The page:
As Hollywood struggles to figure out how to return to filmmaking in the wake of the pandemic, television production has been quicker to adapt. Shows like “Saturday Night Live” embraced Zoom, while the Apple TV+ series “Mythic Quest: Raven’s Banquet” pulled off an entire episode based on being quarantined. But how quick has the adaptation process truly been for certain shows, and why have some been affected less than before? More importantly, what can shows that never stopped producing content teach bigger studios as they navigate unpredictable waters?
The first series to continue shooting after stay-at-home orders were enacted was the Facebook Watch talk show “Red Table Talk.” Hosted by Jada Pinkett Smith and her family, the series benefited from having much of its production rigging already in place. As Ellen Rakieten, executive producer of “Red Table Talk,” told IndieWire, the production stayed on top of current events, making plans from the moment large group gatherings were prohibited. Once it turned to limiting groups of 10 people, the show completed its first coronavirus-themed episode.
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But, really, aside from working primarily at home, Rakieten said little has changed in how they actually produce “Red Table Talk.” “From day one [we] set it up to be as [un]intrusive to their daily lives as possible,” she said, and that helped everyone keep production flowing. The lighting grids and cameras were already in place at the Smith compound with the control room in the garage. And because of the “extensive” size of the location, people can pick up footage without coming into contact with anyone else.
“On days that we’re taping, one person can go in and turn on a switch with a mask on, and then leave,” she said. The biggest challenge ends up being communication between the different post-production departments, spread out over different areas.
The physical distance of people ends up being the hardest part for many productions. For Brian Volk-Weiss, director of Netflix’s “The Toys That Made Us” and the new YouTube series “A Toy Store Near You,” where once all post-production needs were located in one building, he now has spread out his crew between “three-dozen homes and apartments over a 75-mile radius.” But he’s not complaining, as he said it only feels about two-percent less efficient than before.
It’s amazing to realize the proliferation of technology already in place that has allowed unscripted shows and news to easily pivot into limited contact between employees and subjects, and in some cases to create entirely new shows out of the switch. In the case of “90 Day Fiancé,” TLC’s most popular series, they were able to quickly conjure the idea of documenting their subjects as they navigate quarantine for the series “90 Day Fiancé: Self-Quarantined.”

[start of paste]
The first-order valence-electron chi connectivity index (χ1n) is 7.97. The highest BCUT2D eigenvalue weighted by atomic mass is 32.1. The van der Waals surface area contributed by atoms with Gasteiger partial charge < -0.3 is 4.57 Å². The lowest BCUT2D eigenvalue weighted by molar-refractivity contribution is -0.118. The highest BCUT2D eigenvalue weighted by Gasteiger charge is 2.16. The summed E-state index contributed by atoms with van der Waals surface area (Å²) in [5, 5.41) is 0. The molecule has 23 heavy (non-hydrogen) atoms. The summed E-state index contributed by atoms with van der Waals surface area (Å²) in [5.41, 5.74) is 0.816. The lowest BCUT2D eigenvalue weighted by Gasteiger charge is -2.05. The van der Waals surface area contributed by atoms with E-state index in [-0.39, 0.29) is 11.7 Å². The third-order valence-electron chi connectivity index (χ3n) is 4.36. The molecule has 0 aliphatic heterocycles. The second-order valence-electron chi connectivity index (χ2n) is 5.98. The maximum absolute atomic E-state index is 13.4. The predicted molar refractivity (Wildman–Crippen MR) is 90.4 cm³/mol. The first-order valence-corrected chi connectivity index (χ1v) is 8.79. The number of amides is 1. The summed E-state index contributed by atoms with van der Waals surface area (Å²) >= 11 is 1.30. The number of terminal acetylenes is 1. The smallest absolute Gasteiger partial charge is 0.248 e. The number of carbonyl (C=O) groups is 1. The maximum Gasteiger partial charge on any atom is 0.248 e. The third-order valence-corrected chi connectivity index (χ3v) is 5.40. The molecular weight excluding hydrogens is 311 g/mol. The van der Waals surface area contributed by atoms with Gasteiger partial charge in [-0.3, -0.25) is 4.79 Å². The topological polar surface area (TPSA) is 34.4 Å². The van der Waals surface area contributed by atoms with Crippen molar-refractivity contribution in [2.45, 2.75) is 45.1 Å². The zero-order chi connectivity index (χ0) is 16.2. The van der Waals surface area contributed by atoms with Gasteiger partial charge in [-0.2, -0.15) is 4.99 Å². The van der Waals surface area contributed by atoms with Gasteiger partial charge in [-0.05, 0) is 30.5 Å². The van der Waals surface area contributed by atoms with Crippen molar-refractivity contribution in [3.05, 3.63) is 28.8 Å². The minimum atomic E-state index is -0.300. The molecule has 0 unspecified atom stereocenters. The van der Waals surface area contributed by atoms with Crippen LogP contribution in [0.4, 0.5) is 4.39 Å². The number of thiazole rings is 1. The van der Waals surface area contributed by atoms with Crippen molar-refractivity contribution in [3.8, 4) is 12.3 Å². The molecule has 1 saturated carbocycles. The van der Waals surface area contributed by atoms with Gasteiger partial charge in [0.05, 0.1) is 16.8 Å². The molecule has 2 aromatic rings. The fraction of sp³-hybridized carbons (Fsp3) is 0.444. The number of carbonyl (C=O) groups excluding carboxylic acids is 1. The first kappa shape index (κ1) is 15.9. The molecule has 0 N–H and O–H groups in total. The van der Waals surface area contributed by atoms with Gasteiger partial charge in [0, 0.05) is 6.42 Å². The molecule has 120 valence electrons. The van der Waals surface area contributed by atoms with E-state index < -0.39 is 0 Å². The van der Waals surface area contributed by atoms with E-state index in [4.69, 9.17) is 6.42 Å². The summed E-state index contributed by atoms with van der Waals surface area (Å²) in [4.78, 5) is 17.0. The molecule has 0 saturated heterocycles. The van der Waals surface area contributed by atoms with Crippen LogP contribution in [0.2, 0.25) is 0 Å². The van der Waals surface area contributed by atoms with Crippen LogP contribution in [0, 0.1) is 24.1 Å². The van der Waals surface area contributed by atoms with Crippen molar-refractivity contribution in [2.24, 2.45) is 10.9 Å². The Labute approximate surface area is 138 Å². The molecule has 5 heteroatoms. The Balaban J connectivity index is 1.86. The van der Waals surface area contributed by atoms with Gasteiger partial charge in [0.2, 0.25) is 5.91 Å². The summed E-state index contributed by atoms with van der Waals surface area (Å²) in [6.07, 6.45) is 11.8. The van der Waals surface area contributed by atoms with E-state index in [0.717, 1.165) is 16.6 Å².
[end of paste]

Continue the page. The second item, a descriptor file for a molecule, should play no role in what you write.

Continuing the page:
“Our subjects wear their hearts on their sleeve anyway and open their lives to us, so it seemed like a natural extension,” said Gabriela Tavakoli Bailey, VP of production and executive producer for the “90 Day” franchise. Considering the couples on the show already spend a large amount of time communicating with loved ones via FaceTime, it was fairly easy to provide them with rigs and let them self-shoot.
The method of self-shooting has come to dominate unscripted television production in the last three months. Rakieten said, “If Jada wanted to go turn on the cameras right now and shoot a ‘Red Table Talk’ on her own, she could.” The ease with which one can shoot a television episode or film has always been a possibility (Sean Baker’s iPhone-filmed “Tangerine” comes to mind). But with a need to protect crew and subjects, the ability to provide a subject with an iPhone or tablet and train them on filmmaking feels revolutionary. In the case of “90 Day Fiancé: Self-Quarantine,” Bailey said each subject either recorded off their own phone or an iPhone provided to them, and immediately after filming would upload the footage to the editor. An expedited editing process for the raw footage took place before it went to air.